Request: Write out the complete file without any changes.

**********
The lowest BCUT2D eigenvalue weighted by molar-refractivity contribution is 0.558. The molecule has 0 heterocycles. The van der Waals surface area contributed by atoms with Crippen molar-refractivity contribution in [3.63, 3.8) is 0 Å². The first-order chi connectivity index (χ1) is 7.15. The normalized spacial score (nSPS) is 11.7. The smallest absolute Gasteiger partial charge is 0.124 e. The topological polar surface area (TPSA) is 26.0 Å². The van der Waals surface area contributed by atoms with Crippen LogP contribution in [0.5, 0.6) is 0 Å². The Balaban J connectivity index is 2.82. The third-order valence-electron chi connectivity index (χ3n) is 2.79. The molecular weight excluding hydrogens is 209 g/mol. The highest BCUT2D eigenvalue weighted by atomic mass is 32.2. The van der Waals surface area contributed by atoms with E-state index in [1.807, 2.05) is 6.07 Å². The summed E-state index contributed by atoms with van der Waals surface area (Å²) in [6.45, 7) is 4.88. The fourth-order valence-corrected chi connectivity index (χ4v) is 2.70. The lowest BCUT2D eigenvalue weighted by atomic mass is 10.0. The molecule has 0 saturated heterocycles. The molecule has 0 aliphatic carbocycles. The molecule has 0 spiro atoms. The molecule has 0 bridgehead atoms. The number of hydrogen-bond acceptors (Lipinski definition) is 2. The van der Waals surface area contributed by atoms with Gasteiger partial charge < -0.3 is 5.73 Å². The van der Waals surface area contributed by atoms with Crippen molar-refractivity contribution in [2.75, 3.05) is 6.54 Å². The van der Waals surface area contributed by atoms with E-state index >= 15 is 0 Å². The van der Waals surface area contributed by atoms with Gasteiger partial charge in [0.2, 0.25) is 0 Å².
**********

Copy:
The lowest BCUT2D eigenvalue weighted by molar-refractivity contribution is 0.558. The molecule has 0 heterocycles. The van der Waals surface area contributed by atoms with Crippen molar-refractivity contribution in [3.63, 3.8) is 0 Å². The first-order chi connectivity index (χ1) is 7.15. The normalized spacial score (nSPS) is 11.7. The smallest absolute Gasteiger partial charge is 0.124 e. The topological polar surface area (TPSA) is 26.0 Å². The van der Waals surface area contributed by atoms with Crippen LogP contribution in [0.5, 0.6) is 0 Å². The Balaban J connectivity index is 2.82. The third-order valence-electron chi connectivity index (χ3n) is 2.79. The molecular weight excluding hydrogens is 209 g/mol. The highest BCUT2D eigenvalue weighted by atomic mass is 32.2. The van der Waals surface area contributed by atoms with E-state index in [1.807, 2.05) is 6.07 Å². The summed E-state index contributed by atoms with van der Waals surface area (Å²) in [6.45, 7) is 4.88. The fourth-order valence-corrected chi connectivity index (χ4v) is 2.70. The lowest BCUT2D eigenvalue weighted by atomic mass is 10.0. The molecule has 0 saturated heterocycles. The molecule has 0 aliphatic carbocycles. The molecule has 0 spiro atoms. The molecule has 0 bridgehead atoms. The number of hydrogen-bond acceptors (Lipinski definition) is 2. The van der Waals surface area contributed by atoms with Gasteiger partial charge < -0.3 is 5.73 Å². The van der Waals surface area contributed by atoms with Crippen molar-refractivity contribution in [2.75, 3.05) is 6.54 Å². The van der Waals surface area contributed by atoms with E-state index >= 15 is 0 Å². The van der Waals surface area contributed by atoms with Gasteiger partial charge in [0.2, 0.25) is 0 Å².